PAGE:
LOUISVILLE, Ky. (WDRB) – Local school leaders praised the Kentucky General Assembly’s move Tuesday to provide $140 million for full-day kindergarten next year, though some remain skeptical that lawmakers will continue such funding in future budgets.
Full-day kindergarten was a late addition to a school choice measure passed by the House of Representatives that created education opportunity accounts and offered $25 million in tax credits to donors of groups that award them for five years.
That money can be used by families earning 175% of the federal limit to qualify for reduced-price school meals, or about $86,000 for a family of four in the upcoming school year, on expenses like tutoring, therapies and, in counties with populations of more than 90,000, tuition for private schools. House Bill 563 also requires school districts to adopt nonresident pupil policies and allows state funding to follow such students, winning support from leaders of some independent school districts.
The funding provision for some of Kentucky’s youngest learners was later removed by the Senate in the version of HB 563 that passed the legislature. Lawmakers added $140 million in the upcoming one-year budget for all-day kindergarten in a wide-ranging spending package that passed Tuesday, a day after lawmakers overrode Gov. Andy Beshear’s veto of HB 563.
Henry County Public Schools Superintendent Terry Price said offering the “carrot” of full-day kindergarten, which has long been a legislative priority for many education groups, in the debate over HB 563 was “rather absurd.”
Most school districts have already supplemented state funding with their own to provide full-day kindergarten for students. Henry County Public Schools has offered all-day kindergarten for 22 years and will save “hundreds of thousands of dollars” in its general fund next school year, Price said.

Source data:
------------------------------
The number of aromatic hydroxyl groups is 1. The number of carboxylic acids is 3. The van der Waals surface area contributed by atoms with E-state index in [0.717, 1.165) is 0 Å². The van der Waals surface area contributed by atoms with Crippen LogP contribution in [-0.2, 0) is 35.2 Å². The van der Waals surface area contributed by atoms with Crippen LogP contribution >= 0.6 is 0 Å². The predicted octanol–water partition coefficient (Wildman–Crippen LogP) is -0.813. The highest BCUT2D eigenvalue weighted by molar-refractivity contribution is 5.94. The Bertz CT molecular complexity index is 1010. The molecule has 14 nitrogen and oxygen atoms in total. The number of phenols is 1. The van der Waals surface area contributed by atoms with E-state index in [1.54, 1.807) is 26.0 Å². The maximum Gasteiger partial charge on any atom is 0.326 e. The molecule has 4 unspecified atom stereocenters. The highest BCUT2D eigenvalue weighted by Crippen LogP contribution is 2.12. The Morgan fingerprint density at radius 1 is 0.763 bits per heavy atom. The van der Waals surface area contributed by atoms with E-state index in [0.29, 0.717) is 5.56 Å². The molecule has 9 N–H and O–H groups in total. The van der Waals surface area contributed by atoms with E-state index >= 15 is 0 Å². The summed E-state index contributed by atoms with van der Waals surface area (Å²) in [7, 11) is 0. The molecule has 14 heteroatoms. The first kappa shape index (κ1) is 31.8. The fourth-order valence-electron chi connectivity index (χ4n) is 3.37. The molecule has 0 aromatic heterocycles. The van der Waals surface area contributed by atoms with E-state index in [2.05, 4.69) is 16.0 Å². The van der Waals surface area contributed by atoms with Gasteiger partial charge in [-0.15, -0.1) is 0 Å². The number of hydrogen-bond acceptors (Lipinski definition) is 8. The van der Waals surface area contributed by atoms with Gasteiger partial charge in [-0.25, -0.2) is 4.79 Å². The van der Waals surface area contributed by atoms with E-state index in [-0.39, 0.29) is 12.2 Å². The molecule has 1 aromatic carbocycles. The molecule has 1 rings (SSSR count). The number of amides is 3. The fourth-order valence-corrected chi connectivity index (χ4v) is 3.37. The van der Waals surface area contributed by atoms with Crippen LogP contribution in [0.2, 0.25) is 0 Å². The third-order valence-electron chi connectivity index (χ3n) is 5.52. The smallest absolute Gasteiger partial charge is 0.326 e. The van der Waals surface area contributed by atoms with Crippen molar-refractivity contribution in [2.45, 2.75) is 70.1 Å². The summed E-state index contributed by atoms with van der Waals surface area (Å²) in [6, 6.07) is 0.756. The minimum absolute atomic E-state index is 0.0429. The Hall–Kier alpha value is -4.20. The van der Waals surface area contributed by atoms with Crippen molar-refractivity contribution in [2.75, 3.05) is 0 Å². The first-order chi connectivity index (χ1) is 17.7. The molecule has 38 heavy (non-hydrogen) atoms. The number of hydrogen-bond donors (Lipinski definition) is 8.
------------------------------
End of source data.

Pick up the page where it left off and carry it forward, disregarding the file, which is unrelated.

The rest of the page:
“I’m used to paying for it, and if it’s going to be funded for one year, leave me out of it,” he said Wednesday.
Oldham County Schools Superintendent Greg Schultz called himself a “skeptic” but not a critic on the possibility of permanent funding for all-day kindergarten, saying he wants lawmakers to provide school districts money for that purpose for more than a year.
“We are a big believer in early childhood education, and so it's a nice gift for them,” Schultz said. “I hope it's a gift that stays for them.”
“If that was a bargaining chip and that was the price that it comes at and that goes away and the tax credit stuff hangs out there, that can be problematic for funding down the road,” he said.
At Oldham County, parents pay $360 per year to send their children to kindergarten for entire school days and the district covers costs for those who cannot afford the extra expense, Schultz said, noting the district spends about $360 per student for full-day kindergarten.
The extra money from Kentucky’s offers for all-day kindergarten may help offset expenses that have been cut from past state budgets, such as textbooks and professional development for teachers, he said.
“I try to remain as optimistic as the next person because this is a great thing for kids,” Schultz said. “… The proof will be in the pudding if the legislature comes back and puts it in the next two-year budget.”
Carlena Sheeran, director of early childhood education at Hardin County Schools, see the legislature’s action Tuesday as “a step in the right direction” in the path toward permanent funding for full-day kindergarten.
In fact, she’s hopeful that lawmakers will go further and provide school districts with money for preschool.
“School doesn't start at kindergarten,” Sheeran said. “Learning starts at birth, and when you really look at where we're going to make the biggest gains, I am a true advocate and truly believe it's going to be with 3- and 4-year-old children coming into preschool. I would love to think that we're making a step towards universal preschool for all 4-year-olds at least.”
Officials like Price, though, are waiting to see whether the legislature will continue to fund full-day kindergarten when lawmakers return to Frankfort next year to craft the next two-year spending plan.
“Right now, I'm not putting a lot of faith in much of what is being passed in Frankfort,” Price said. “… I personally believe that they're going to do what they want to do based on whoever might be lobbying them to do it.”
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